John Reid loved Helen Stuart, but she thought she could do better. But if she wouldn’t consider him, he would consider no other. So he bided his time.
There was a custom among the girls to go out early on Mayday morning to gather May Dew. John also rose early, before dawn, on that morning and watched the Sun rise by the Dropping Cave where wishes might be granted if you encountered the Mermaid.
As the morning filled with light, John heard an unearthly voice singing. It was coming from the rocks where the sea washed into the cave. So John went down into the back of the cave and followed the ledge to its entrance. There he saw her, her hair hanging down her back, and he was spellbound by her song and by the sight of her. He might have remained mesmerised but she was looking the other way or her spell might have made him cast himself into the rocky water to swim to her. But the thought of Helen gathering the May Dew saved him. He followed the ledge through the side of the cave and down onto the beach so that he could approach the Mermaid from the seaward side.
When she saw him her voice changed and the song near froze the blood in his veins. He held his ground for a moment to gain his resolve, then approached her.
“Man what with me?”, she said in a voice that was both enticing and repelling, so that he felt that he hovered briefly between and solid world and the water world, though he held on to the formula that the lore he had learned required when dealing with Mermaids. He replied:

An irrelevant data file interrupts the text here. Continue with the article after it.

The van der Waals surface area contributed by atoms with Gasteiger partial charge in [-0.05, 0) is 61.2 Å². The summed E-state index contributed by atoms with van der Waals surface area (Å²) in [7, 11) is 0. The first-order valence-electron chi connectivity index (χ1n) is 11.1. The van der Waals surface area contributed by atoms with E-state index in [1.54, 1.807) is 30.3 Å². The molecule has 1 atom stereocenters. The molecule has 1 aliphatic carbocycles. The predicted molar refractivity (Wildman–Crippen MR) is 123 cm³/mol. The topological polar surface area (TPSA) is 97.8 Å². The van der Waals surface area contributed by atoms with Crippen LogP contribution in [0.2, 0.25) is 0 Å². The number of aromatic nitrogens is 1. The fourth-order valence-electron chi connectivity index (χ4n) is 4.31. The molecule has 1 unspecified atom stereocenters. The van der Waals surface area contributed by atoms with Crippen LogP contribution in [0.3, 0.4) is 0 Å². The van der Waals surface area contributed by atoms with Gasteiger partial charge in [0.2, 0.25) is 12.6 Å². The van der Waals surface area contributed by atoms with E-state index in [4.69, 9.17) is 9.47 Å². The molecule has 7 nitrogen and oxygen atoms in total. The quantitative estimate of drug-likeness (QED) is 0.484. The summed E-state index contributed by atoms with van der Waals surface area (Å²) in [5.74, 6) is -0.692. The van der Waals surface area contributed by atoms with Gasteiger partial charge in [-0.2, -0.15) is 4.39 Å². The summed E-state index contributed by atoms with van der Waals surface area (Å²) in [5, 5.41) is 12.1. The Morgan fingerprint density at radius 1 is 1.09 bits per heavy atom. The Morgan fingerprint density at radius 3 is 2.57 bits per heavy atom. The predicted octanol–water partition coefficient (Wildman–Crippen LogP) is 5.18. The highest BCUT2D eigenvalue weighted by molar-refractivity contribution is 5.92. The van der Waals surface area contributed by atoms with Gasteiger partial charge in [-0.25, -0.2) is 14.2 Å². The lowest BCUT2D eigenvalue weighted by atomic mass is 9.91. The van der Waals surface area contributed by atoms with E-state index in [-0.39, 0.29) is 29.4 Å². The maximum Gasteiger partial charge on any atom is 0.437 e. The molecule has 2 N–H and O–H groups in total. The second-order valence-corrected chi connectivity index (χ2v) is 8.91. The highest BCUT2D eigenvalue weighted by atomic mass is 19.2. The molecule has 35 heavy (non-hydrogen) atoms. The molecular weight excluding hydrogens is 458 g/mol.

He asked that he would never be drowned at sea, as his father had been, and this was the traditional first wish, and in the Mermaid’s power to grant.
He asked that he would prosper in all his undertakings at sea. This, rather than the desire for specific wealth, was also traditional and might be influenced by the Mermaid’s powers.
The third wish should be unstated, but must have to do with water. So it was well that the gathering of May Dew by Helen was on his mind.
“Quit and have!”, she said, “And unbar my way to the sea”.
So John retreated and the waves washed over the rocks and she was away.
He climbed up onto the knoll above and across to the place known as Lovers Leap where he found Helen telling her friend about a strange dream, that she had been gathering the May Dew and had heard an unearthly song and seen John Reid on the beach below the knoll, and the words of the song spoke to her and the drops of dew turned into a shower of gold. As the dream ended she saw the Mermaid sliding through the waves of the sea.
Now John came to her through the mounds where primroses blossomed and spoke too of having seen the Mermaid. The last time she had been seen was when John’s father had drowned. So Helen was fearful, and she said,
“Do not tell, for they thrive ill who carry tales from the Other World to this.”
Helen was so affected by the events of that morning that she allowed John to walk her home, and the bond was forged, and on the next May Day they were betrothed.
(adapted from: Scenes and Legends of the North of Scotland,
Hugh Miller, Edinburgh 1872)